Compare Sleep Apnea Treatments

Surgical treatment options to address the soft palate component of snoring and obstructive sleep apnea (OSA) have traditionally involved the scarring or removal of tissue. A minimally invasive option to treat the soft palate is the Pillar Procedure from Medtronic. The table below lists common soft palate procedures for snoring and obstructive sleep apnea.

Soft Palate Procedure Patient Visits Invasiveness Post Procedure Pain Most Likely
Potential Complications / Side Effects
Reversible
The Pillar Procedure: Using local anesthetic, the physician uses a specially designed delivery tool to place three tiny implants into the soft palate to support and stiffen the palate. Procedure takes one brief visit to the physician’s office. One Least
Invasive
Low Partial extrusion
(less than 1%)
Yes
Sclerotherapy. A small amount of a caustic chemical (called a sclerosant) is injected into the soft palate, which burns and destroys soft palate tissues. The destroyed tissue is replaced by scar tissue that stiffens the palate. Local anesthetic is used. Multiple     Ulceration and breakdown of mucousal membranes No
Radiofrequency (RF) ablation. Relatively low-level heat, generated by radiofrequency energy, is used to destroy soft palate tissue. Local anesthesia is used. Multiple     Ulceration and breakdown of mucousal membranes No
Laser-assisted uvulopalatoplasty (LAUP): The surgeon uses a laser to cut away the uvula, the tissue that hangs from the middle of the back of the roof of the mouth. Patient may be under local anesthetic or general anesthesia. Multiple     Transient velopharyngeal insufficiency (VPI), a poor seal between the pharynx and soft palate, causing regurgitation of food and water when swallowing and adversely affecting speech. No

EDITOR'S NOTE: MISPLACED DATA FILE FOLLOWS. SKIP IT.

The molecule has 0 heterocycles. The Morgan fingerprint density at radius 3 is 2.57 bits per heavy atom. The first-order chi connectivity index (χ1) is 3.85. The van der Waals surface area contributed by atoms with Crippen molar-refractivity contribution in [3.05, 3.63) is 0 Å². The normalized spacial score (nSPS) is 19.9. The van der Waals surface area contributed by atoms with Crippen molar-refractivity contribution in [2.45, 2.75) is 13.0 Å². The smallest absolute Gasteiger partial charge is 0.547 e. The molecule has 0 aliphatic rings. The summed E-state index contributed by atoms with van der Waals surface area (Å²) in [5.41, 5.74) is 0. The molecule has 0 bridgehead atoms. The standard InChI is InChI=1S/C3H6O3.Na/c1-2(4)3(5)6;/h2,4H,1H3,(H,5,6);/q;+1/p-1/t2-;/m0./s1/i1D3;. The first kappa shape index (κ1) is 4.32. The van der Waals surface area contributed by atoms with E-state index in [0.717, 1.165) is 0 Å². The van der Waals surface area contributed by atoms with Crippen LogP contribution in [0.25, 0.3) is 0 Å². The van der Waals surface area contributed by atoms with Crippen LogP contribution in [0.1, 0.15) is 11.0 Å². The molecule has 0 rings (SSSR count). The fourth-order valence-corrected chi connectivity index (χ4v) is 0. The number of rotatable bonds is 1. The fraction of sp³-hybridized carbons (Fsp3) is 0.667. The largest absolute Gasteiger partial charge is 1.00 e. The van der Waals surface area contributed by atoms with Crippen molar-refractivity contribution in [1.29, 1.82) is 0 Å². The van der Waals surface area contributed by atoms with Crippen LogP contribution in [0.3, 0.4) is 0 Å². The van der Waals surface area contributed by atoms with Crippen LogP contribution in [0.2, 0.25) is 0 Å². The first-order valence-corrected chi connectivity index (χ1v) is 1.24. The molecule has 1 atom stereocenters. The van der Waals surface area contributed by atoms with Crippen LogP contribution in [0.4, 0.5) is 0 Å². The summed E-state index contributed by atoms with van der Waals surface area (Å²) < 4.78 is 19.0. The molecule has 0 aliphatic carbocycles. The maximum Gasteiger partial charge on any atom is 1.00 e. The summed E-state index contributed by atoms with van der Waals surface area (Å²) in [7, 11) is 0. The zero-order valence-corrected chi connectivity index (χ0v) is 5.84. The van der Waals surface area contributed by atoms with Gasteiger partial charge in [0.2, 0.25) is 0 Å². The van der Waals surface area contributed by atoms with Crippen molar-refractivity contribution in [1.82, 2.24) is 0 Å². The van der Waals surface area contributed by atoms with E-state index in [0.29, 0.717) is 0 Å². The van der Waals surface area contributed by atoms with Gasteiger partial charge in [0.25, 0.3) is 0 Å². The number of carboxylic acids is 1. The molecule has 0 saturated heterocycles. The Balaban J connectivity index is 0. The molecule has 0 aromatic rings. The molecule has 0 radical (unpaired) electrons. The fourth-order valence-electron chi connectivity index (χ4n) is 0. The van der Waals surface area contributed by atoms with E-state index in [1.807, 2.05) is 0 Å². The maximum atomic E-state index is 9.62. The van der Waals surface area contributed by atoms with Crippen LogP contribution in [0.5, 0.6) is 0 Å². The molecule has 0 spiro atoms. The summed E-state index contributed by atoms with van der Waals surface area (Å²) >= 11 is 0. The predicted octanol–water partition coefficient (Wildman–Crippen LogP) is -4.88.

Uvulopalato-pharyngoplasty (UPPP) Surgical removal of tissue, which may include the uvula, soft palate, tonsils, adenoids and pharynx. One Most
Invasive
Very High Post-operative hemorrhage. Transient velopharyngeal insufficiency (VPI), a poor seal between the pharynx and soft palate, causing regurgitation of food and water when swallowing and adversely affecting speech. No

This comparative chart is based upon published literature and is not based upon head-to-head clinical comparisons of the Pillar System with any other product or treatment modality. The physician and patient must determine if the characteristics and features of the Pillar System are right for them.

For more information about The Pillar Procedure or to schedule a consultation, call Advocare Aroesty ENT Associates Phone Number 973 770-7101 or request a consultation online.